Legislation introduced to save Glenelg River structures

Wednesday October 30, 2019

The Border Watch - Sandra Morello

ICONIC STRUCTURES: Legislation has been introduced to save riverside shacks along the Glenelg River.

 

GLENELG River shack owners say they are buoyed the State Government has introduced legislation to secure the future of the riverside structures.

The move follows decades of uncertainty for dozens of shack owners who own leases along the picturesque river.

With many shacks disappearing due to forced demolition or deterioration, shack owners say it appears the river icons will now be saved.

While the process continues to linger, Glenelg River Shacks Association spokesperson Brett Orr said there was now hope on the horizon.

“The introduction of this legislation is the final hurdle for the shacks to be issued with renewable leases, the government is honouring its election commitment to keep these icons of the river,” Mr Orr said.

“This government has never wavered from its commitment to retain shacks and understands the groundswell of support to retain shacks for families and the community.”

He said this meant lessees would have the certainty they have not had for decades.

“It will allow for upgrading shacks to contemporary safety, amenity and environmental standards,” Mr Orr said.

“The minister toured the area last year and met with the lessees to assure them this election commitment will be progressed and now we can see all of the work taking shape.”

Environment and Water Minister David Speirs said the government introduced amendments to crown land legislation to help families with life tenure leases to retain their shacks on Crown land and in national parks.

“Many shacks have been held by the same family for generations and these people have a strong connection to the local area, as well as a desire to be good environmental stewards,” Mr Speirs said.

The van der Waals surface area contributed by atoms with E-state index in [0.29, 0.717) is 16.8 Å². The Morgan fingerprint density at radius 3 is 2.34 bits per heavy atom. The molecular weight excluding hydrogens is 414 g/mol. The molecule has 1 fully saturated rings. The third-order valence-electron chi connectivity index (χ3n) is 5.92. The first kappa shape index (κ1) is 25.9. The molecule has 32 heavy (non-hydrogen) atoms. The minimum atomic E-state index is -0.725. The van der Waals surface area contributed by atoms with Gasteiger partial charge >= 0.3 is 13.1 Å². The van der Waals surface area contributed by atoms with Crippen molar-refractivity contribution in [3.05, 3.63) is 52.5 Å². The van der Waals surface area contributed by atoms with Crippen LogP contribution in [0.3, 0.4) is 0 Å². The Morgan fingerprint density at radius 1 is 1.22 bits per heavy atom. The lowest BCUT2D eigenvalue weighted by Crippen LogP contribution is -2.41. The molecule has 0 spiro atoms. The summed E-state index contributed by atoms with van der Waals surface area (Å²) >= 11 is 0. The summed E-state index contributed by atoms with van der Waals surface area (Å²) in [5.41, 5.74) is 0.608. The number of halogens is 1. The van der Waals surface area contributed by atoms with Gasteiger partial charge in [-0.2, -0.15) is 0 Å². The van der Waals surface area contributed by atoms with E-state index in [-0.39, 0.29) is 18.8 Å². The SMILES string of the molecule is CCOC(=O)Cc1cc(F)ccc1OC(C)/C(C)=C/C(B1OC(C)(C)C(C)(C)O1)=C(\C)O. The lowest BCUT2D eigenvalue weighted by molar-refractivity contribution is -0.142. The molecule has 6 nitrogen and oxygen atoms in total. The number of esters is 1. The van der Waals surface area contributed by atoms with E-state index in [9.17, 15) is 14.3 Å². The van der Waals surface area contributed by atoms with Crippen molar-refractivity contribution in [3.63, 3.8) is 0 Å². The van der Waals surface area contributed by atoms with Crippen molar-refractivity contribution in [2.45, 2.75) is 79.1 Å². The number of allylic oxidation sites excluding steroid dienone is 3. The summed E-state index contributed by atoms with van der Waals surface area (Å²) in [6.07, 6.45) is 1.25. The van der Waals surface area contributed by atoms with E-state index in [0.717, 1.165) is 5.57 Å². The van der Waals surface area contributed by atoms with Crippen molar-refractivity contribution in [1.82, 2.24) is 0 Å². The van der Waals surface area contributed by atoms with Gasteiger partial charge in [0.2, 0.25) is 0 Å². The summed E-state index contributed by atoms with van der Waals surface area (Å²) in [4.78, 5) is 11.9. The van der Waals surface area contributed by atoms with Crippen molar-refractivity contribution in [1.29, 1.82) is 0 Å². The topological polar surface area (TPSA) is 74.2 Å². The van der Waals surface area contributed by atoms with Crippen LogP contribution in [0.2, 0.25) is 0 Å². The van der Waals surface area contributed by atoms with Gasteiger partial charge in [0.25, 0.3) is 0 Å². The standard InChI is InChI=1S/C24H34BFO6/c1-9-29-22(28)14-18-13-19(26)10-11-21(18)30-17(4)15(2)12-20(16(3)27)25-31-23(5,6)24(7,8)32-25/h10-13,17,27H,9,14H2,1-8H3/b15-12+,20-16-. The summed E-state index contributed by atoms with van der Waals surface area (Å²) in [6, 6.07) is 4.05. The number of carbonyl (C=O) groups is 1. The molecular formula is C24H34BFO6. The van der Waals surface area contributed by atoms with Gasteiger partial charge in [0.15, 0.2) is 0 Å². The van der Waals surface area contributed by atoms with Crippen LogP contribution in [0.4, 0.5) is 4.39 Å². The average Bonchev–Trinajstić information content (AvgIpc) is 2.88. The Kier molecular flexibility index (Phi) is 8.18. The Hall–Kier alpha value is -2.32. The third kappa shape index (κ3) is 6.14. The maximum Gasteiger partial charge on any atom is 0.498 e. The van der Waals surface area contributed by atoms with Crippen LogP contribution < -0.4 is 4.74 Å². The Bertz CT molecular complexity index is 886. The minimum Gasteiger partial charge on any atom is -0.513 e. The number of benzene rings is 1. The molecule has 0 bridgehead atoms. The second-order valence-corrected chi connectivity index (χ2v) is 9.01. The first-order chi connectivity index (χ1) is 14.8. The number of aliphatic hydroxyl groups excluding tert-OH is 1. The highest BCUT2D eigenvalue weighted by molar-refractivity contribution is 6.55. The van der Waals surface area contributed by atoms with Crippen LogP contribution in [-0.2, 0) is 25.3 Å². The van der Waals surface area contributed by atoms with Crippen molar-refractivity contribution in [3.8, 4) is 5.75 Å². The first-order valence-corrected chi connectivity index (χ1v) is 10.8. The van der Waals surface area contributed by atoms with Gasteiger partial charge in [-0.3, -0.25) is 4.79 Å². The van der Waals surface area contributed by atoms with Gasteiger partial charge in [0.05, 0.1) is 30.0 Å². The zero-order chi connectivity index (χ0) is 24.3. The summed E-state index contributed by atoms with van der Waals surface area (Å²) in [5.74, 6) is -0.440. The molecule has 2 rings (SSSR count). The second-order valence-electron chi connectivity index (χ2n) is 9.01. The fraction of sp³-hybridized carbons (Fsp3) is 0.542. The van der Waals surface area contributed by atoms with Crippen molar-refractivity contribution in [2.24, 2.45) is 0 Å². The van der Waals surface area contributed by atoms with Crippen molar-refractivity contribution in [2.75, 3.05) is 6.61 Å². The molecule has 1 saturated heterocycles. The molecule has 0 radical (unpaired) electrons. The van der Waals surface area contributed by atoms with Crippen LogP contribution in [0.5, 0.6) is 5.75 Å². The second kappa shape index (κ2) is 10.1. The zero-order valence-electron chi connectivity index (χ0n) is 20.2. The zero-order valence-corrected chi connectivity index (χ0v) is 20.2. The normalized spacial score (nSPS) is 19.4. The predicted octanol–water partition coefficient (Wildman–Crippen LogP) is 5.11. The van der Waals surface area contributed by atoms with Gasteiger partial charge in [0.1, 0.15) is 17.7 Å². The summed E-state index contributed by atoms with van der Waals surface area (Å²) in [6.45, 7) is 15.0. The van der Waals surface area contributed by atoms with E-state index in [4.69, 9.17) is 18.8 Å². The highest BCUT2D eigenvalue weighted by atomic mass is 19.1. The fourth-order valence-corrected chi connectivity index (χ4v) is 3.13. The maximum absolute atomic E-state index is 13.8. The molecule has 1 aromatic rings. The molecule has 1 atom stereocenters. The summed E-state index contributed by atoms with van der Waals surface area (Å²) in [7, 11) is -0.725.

“The government has a commitment to give families greater certainty of tenure, by creating opportunities for shack lessees to convert their existing life tenure lease to another lease or to freehold in exchange for upgrading shacks to meet contemporary safety, amenity and environmental standards.

“I will also seek amendments to the relevant park management plans to allow the retention of shacks in parks,” Mr Speirs said.

“This is a vital milestone in the delivery of our government’s promise to shack lessees in South Australia.”

The State Government stopped the previous practice of terminating shack leases upon the death of the last person named on the lease in April last year.

Member for Mount Gambier Troy Bell also welcomed the introduction of legislation.

“Allowing renewable and transferable tenure under the proposed legislation gives shack owners a greater degree of autonomy and surety and also ends a long period of uncertainty,” Mr Bell said.

“This legislation gives incentives for shack owners to invest in their structures to bring them up to current safety and environmental standards.

“This Bill has my strong support and I welcome any feedback from local shack owners as the legislation progresses.”

There are about 250 shack leases on Crown land and 90 in national parks.